Expecting a state that has failed to enforce a smoking ban in public places to penalize hate speech is wishful thinking. It should also be undesirable.
Keen to burnish their democratic credentials and to differentiate themselves from conservative New Democracy, the leader of Greece’s power-sharing administration, junior socialist partners PASOK and Democratic Left have pushed an anti-racism bill aimed at curbing a burgeoning wave of xenophobia in the debt-wracked country. The rise in hate speech and racially motivated crimes is widely associated with the rise of Golden Dawn, a neo-Nazi party controlling 18 seats in the 300-member House that wants to kick all immigrants out of the country.
The proposed legislation, drafted by Justice Minister Antonis Roupakiotis, who is supported by Democratic Left, aims to criminalize communication which might incite violence against groups and individuals based on their race, religion, ethnicity or sexual orientation. The bill reportedly foresees up to two years in jail for offenders and fines of up to about 30,000 euros for individuals and 200,000 euros for organizations.
There is no doubt that, unlike the more cynical policymakers out there, many advocates of the contentious bill are motivated by the best of intentions. However, as other European states have painfully found out, laws against hate speech come with hidden costs and unintended consequences.
A piece of legislation that caters to the needs and sensitivities of a particular section of society is by its nature exclusive and potentially open to criticism from others who are, or who may feel, vulnerable. Introducing a ban on Holocaust denial may, for example, prompt calls for prohibition of gulag-denying speech; or Muslim demands for measures against the defamation of Muhammad which – as Western governments were painfully reminded of in the 2006 Danish cartoon row – also includes depictions of the Prophet.
Put simply, what constitutes an offense is very much in the eye of the beholder. A victim of communism, to bring up a recent example, might sue Slovenian philosopher Slavoj Zizek for suggesting in public that he would send anyone who does not support leftist SYRIZA to a gulag. Depending on the interpretation, even religious texts like the Quran or the Bible can be deemed unlawful. A ban on hate speech can be a stepping stone to curtailing the freedom of expression.
New Democracy has expressed objection to the bill, citing the fact that Greece has already had anti-incitement rules in place since 1979. This is true. Specifically, the law makes it illegal to incite discrimination, hate or violence against persons or groups on the basis of race, origin or religion – although it says nothing of sexual orientation. Also, the 1979 law stipulates it is a crime to set up or join organizations that promote racist propaganda and activity.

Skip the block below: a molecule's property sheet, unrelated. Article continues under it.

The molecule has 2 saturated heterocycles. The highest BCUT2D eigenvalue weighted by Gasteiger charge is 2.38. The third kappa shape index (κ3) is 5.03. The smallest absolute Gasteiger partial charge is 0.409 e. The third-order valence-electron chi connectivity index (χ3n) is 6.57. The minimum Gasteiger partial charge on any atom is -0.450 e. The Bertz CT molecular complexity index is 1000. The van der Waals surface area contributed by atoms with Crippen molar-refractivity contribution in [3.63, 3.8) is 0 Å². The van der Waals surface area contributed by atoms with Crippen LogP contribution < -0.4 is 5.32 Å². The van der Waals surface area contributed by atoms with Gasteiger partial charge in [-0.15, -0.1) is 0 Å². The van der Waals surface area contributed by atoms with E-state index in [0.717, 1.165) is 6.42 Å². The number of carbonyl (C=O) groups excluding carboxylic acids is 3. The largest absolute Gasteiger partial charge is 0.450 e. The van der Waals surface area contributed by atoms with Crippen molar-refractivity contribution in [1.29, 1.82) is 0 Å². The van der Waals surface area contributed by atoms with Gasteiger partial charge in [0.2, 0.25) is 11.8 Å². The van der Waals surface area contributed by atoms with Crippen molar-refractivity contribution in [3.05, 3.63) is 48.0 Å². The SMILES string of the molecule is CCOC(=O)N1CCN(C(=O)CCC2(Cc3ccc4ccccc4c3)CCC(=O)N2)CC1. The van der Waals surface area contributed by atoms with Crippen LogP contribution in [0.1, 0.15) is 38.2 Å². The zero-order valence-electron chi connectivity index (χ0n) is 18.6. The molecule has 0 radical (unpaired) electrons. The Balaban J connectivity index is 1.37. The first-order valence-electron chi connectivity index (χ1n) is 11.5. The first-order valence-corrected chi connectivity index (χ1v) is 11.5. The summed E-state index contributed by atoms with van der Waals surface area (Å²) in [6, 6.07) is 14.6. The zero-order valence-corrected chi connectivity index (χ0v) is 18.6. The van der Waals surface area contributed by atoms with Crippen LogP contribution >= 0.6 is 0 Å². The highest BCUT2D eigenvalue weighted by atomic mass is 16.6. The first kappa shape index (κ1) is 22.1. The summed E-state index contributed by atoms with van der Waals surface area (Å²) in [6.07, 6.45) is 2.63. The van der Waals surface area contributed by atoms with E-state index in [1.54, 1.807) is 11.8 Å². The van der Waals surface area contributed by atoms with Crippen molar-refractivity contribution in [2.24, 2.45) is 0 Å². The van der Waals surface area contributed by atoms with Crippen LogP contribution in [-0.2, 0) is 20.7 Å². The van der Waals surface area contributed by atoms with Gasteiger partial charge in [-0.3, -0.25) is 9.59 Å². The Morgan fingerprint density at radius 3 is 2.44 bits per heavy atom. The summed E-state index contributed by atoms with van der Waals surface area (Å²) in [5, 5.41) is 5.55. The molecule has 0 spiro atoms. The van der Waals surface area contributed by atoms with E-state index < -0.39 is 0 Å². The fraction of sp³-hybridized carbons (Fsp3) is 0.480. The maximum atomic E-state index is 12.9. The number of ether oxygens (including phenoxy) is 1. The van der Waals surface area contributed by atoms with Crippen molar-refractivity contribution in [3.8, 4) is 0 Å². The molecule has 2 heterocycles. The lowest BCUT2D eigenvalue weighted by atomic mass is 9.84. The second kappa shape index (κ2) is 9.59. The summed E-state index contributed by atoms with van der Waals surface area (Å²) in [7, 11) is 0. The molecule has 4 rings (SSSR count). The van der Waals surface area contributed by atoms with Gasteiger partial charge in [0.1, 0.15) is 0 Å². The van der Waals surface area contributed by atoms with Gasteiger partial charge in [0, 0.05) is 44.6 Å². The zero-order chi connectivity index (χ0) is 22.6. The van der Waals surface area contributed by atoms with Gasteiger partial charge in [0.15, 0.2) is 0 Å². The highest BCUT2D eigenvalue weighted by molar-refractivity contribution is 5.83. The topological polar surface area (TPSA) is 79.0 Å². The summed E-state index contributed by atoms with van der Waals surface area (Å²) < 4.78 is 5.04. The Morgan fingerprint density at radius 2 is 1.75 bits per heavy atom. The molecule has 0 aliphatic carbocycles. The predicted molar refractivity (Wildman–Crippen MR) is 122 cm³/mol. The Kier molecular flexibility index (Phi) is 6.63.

Nevertheless, New Democracy’s real concern seems to lie with the reaction from the more reactionary folk among its electoral base: the influential Orthodox Church and the armed forces. The party has proposed a bill, basically a revision of the 1979 law, that reportedly grants immunity to civil servants, as well as clerics and military officials. Meanwhile, the bill does not outlaw discrimination based on sexual orientation. New Democracy’s misguided motives are confirmed by its proposal to introduce penalties for Holocaust and genocide denial.
The main concern here is that taking action on “opinion crimes,” as it were – like sanctions against those who deny the genocide of Black Sea Greeks by the Ottoman Turks toward the end of the First World War, officially recognized as such only by Greece and Cyprus – inevitably leads to restrictions on free speech. In a sign of the inevitable deadlock, Turkey has passed the law in reverse, making it illegal to refer to mass killings of Armenians, Greeks and Assyrians as a “genocide.”
Laws against Holocaust denial were introduced in Germany and Austria after the Second World War and they made sense given these countries’ historical background. Interpretation of the past should be left with historians rather than lawmakers and prosecutors or you risk what Greek historian Antonis Liakos has called “political control over history.” Freedom of speech in an open society should include the right to question historical facts. Instead of banning uninformed and foolish ideas, it is better to expose them to scrutiny and ridicule.
And then, of course, there’s the elephant in the room. It is extremely unlikely that laws against genocide or Holocaust denial will deflate anti-Semitism or discourage people from joining the ranks of Golden Dawn. Such initiatives would most likely play into the hands of the party’s supposed anti-systemic profile and allow wrongheaded thugs to pose as martyrs. An all-out ban on the party would probably fail for the same reason.
After all, Golden Dawn’s discourse and deeds are well beyond a bill such as this and are well into the criminal law code. If the political system really wants to stop the neo-Nazis in our midst, it must start by doing what it failed to do in the case of the anti-smoking legislation: stop the political gesturing and enforce the law.